Remember: You Are Dust, and to Dust You Shall Return
‘The Ash Wednesday liturgy indicates the fundamental dimension of Lent in the conversion of the heart to God.’ —Pope Benedict XVI
“Then the Lord God took some soil from the ground and formed a man out of it; he breathed life-giving breath into his nostrils and the man began to live.” (Genesis 2:7)
“You will have to work hard and sweat to make the soil produce anything, until you go back to the soil from which you were formed. You were made from soil and you will become soil again.” (Genesis 3:19)
I can imagine that the sight of millions of people pouring out of churches around the world at the beginning of Lent each year with black smudged crosses on their foreheads might be a bit disconcerting to non-Catholics. In some cases, it betrays the bigots among us such as Ted Turner who once commented that those so “en-ashed” were “Jesus freaks.
The ashes are a reminder of our mortality and our sinful nature, so it is apt that Ash Wednesday kicks off this Lenten season we’re currently observing. Several Scriptural passages attest to this ancient symbolism of ashes among the Jews:
- “So I am ashamed of all I have said and repent in dust and ashes.” (Job 42:6)
- “When Mordecai learned of all that had been done, he tore his clothes in anguish. Then he dressed in sackcloth, covered his head with ashes and walked through the city, wailing loudly and bitterly.” (Esther 4:1)
- “When you fast, you make yourselves suffer; you bow your heads low like a blade of grass and spread out sackcloth and ashes to lie on. Is that what you call fasting? Do you think I will be pleased with that?” (Isaiah 58:5)
- “They all mourn bitterly for you, throwing dust on their heads and rolling in ashes.” (Ezekiel 27:30)
- “And I prayed earnestly to the Lord God, pleading with him, fasting, wearing sackcloth and sitting in ashes.” (Daniel 9:3)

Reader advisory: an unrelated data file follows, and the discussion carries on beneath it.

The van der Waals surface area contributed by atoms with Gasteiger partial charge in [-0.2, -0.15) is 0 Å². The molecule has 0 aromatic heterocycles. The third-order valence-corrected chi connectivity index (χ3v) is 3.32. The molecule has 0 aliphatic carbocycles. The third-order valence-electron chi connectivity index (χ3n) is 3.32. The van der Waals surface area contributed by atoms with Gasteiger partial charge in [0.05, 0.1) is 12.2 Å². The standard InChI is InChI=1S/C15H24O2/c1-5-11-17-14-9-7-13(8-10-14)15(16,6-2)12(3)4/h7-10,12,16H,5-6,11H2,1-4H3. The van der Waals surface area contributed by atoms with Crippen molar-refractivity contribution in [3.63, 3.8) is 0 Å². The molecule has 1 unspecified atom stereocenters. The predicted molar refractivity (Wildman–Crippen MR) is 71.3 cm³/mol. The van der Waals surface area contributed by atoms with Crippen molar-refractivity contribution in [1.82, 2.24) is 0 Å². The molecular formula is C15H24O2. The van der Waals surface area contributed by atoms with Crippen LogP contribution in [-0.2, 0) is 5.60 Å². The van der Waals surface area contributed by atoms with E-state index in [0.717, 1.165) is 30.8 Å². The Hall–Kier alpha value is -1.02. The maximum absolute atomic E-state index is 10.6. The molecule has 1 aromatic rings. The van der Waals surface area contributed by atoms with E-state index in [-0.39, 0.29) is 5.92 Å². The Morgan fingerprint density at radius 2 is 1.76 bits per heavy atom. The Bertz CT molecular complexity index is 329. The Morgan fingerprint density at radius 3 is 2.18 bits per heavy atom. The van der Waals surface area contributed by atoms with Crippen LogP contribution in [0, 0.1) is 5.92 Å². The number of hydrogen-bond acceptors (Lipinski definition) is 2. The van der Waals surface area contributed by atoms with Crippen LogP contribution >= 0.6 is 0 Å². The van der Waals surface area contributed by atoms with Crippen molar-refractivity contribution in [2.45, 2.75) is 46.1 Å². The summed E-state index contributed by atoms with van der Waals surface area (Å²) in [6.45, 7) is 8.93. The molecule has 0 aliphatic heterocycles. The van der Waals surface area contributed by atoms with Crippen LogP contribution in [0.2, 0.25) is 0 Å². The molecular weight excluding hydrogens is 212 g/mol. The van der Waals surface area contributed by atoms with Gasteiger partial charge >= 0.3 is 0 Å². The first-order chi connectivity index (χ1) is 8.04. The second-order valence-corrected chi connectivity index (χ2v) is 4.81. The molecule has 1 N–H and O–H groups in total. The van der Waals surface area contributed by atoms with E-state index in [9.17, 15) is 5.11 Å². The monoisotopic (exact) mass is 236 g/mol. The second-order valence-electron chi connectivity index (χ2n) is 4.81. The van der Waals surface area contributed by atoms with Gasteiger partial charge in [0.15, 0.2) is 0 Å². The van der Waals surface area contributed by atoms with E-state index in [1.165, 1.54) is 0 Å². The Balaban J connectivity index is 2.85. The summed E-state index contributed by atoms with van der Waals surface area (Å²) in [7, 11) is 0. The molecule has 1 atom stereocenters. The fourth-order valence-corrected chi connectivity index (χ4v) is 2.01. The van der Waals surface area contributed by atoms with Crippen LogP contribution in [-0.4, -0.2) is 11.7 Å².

To Jonah’s surprise, and great irritation, the king of Nineveh took to heart the warning the prophet gave him: “He got up from his throne, took off his robe, put on sackcloth and sat down in ashes” (Jonah 3:6). The New Testament makes the same reference:
“The blood of goats and bulls and the ashes of a burnt calf are sprinkled on the people who are ritually unclean and this purifies them by taking away their ritual impurity.” (Hebrews 9:13)
Ash Wednesday and Good Friday are observed by penance, prayer, fasting and abstinence from meat. Further, we do not eat meat on the Fridays of Lent. Considering that Christ ate nothing at all for 40 days in the desert, we actually have it quite easy.
God offers us his undying and relentless love despite our sinfulness. If not, our religion is less than worthless. With forgiveness comes life as Paul reminds the Corinthians:
Here we are, then, speaking for Christ, as though God himself were making his appeal through us. We plead on Christ’s behalf: let God change you from enemies into his friends! Christ was without sin, but for our sake God made him share our sin in order that in union with him we might share the righteousness of God. (2 Corinthians 5:20-21)
To convert and repent is to live eternally. One becomes immortal or, more accurately, one recognizes one’s souls’ immortality and, in this realization, one comes to Christ’s joy in this world — a pale reflection of the joy that awaits us when we die and are in his presence. Lent isn’t the drab and dour season some would have us believe. Instead, the Church calls us to joyfully celebrate this time and to come to a fuller, more loving and more mature relationship with the Lover who called us into existence and into his love and a more perfect reality.